Preventive Medicine Column

Dr. David L. Katz

You might expect that a new study out of Sweden, in roughly a million women, suggesting a 26% mortality reduction with routine mammography in women in their 40s, would resolve long-standing controversy about the practice.  But even with these new data, routine mammograms before 50 are, in essence, a 50/50 proposition; a toss-up.  Let’s take a look at both sides of this flip-of-the-coin, and see which way it faces for you.

First, some context for the new study.  Approximately a year ago, the United States Preventive Services Task Force examined all of the evidence then available, and reached the controversial conclusion that routine breast cancer screening should begin at 50, not 40.

This recommendation- from a group that directly influences national policy- did not refute that mammography before age 50 can save lives- everyone knows it can, and has.  It simply compared the potential individual benefit to the costs borne by the whole population.

What costs?  You might think dollars- but that issue was not even considered by the Task Force, which should relieve anyone who thinks their recommendation carried the taint of “rationing.”  Not so; economic analysis is conducted separately from the Task Force evidence reviews.

The relevant costs were tallied as harms, and missed benefits.  In terms of missed benefits, mammograms are harder to interpret in pre-menopausal women- because of breast density- and breast cancer, when it does occur before menopause, often progresses faster than it does later in life.  The result is that even with screening, a significant proportion of pre-menopausal breast cancers will elude detection until they are somewhat advanced.

As for harms, we have long known that for every breast cancer found in women under 50, well over ten times as many women will have false positive results.  Quite a few of these women will have biopsies.  There are, of course, potential complications of the biopsies.  In addition, the scar tissue left behind makes future mammograms harder still to interpret, increasing the risks of missing a cancer when there actually is one.  And though small, the dose of radiation from routine mammograms can actually contribute, slightly, to breast cancer risk over time.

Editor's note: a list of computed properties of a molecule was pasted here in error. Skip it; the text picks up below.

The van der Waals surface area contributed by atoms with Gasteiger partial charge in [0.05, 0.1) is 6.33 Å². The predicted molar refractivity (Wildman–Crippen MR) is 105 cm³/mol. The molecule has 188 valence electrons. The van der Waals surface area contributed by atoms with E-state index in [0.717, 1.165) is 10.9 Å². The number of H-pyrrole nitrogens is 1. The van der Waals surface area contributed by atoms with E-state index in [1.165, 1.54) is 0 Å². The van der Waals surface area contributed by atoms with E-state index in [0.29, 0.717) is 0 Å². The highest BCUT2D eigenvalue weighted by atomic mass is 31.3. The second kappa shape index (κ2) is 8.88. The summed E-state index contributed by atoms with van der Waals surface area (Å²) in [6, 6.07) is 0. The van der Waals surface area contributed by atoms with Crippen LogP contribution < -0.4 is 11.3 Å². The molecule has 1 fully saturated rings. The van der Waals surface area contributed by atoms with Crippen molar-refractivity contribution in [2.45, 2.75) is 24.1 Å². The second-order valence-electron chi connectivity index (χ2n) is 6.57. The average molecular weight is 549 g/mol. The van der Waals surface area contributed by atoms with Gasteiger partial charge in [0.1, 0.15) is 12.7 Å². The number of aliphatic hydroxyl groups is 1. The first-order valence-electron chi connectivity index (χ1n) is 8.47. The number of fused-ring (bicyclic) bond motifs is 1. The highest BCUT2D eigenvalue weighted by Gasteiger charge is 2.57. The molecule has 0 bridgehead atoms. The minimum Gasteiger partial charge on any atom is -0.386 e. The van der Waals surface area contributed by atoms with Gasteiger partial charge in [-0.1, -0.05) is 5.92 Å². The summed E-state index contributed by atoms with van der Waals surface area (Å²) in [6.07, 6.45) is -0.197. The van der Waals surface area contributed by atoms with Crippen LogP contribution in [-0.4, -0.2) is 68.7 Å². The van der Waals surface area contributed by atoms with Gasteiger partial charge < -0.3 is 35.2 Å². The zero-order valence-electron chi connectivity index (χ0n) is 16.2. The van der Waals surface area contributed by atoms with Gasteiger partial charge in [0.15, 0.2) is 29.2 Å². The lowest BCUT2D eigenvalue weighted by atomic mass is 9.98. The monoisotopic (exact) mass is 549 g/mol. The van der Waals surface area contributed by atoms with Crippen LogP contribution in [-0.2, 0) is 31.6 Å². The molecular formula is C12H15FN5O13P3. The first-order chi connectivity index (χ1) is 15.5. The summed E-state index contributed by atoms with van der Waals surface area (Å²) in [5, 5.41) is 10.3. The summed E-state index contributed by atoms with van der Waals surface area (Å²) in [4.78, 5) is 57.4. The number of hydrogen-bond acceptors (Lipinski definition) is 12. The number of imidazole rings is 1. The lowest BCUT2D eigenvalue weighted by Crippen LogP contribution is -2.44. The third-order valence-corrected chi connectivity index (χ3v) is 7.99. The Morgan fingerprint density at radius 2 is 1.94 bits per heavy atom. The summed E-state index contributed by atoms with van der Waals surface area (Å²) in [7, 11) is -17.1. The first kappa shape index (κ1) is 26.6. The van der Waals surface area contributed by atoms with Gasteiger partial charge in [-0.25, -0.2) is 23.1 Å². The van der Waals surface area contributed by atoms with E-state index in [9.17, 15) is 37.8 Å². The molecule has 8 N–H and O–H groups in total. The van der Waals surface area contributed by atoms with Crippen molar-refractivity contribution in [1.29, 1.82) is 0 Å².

The new study, which ostensibly revisits the controversy, certainly seems compelling at first, as much for its size as its findings.  Researchers took advantage of a natural experiment in Sweden: some counties offered mammograms routinely over a 20-year span, others did not.  Populations were compared among the counties, and mortality was 26% less overall in those counties that screened.

But the study limitations become pretty salient on closer scrutiny.  First, you should immediately think to ask: 26% lower than what?  There were roughly 1200 breast cancer deaths in a half-million women followed for a decade or more without screening; and just over 800 deaths in a comparable group that was screened.   Well over 1,000 women under 40 needed to be screened for ten years before screening saved one life.

Second, the Swedish study reported the mortality benefit of screening, but did not look at its harms.  We must presume the usual high volume of false positive tests and biopsies.

Third, we don’t know from the Swedish study what else may have differed between counties that did and counties that didn’t screen.  Maybe those that did screen also provided better care- and the apparent survival benefit was more about treatment than screening.  Maybe the populations differed in other important ways.  And lastly, even with screening, 74% of the breast cancer deaths that would have occurred without it, occurred anyway.

The official recommendation in the US before this study was neither for, nor against, routine mammography in women under 40; rather, it was for individualized decision making because the risk/benefit trade-off is still like calling a coin toss.

The ultimate solution to the dilemma of a toss-up is, of course, a third choice.  In this case, that would be better screening that does not involve radiation; that is based on a personal risk profile; that reliably finds cancer at its earliest stages when present; that reliably rules out cancer when it is absent; and that distinguishes between cancer that requires treatment and cancer that might go away on its own.  By combining genomic advances with advances in imaging, and housing them together in comprehensive breast care centers, we will get there.  But we’re not there yet.

While waiting, there is no “right” answer for all women in their 40s.  But all you really need is an answer that’s right for you, and that’s what good clinical care is all about.  Confer with your doctor; consider pros and cons; your risk factors and preferences.  And together, make either heads, or tails, of this particular toss-up.




Dr. David L. Katz;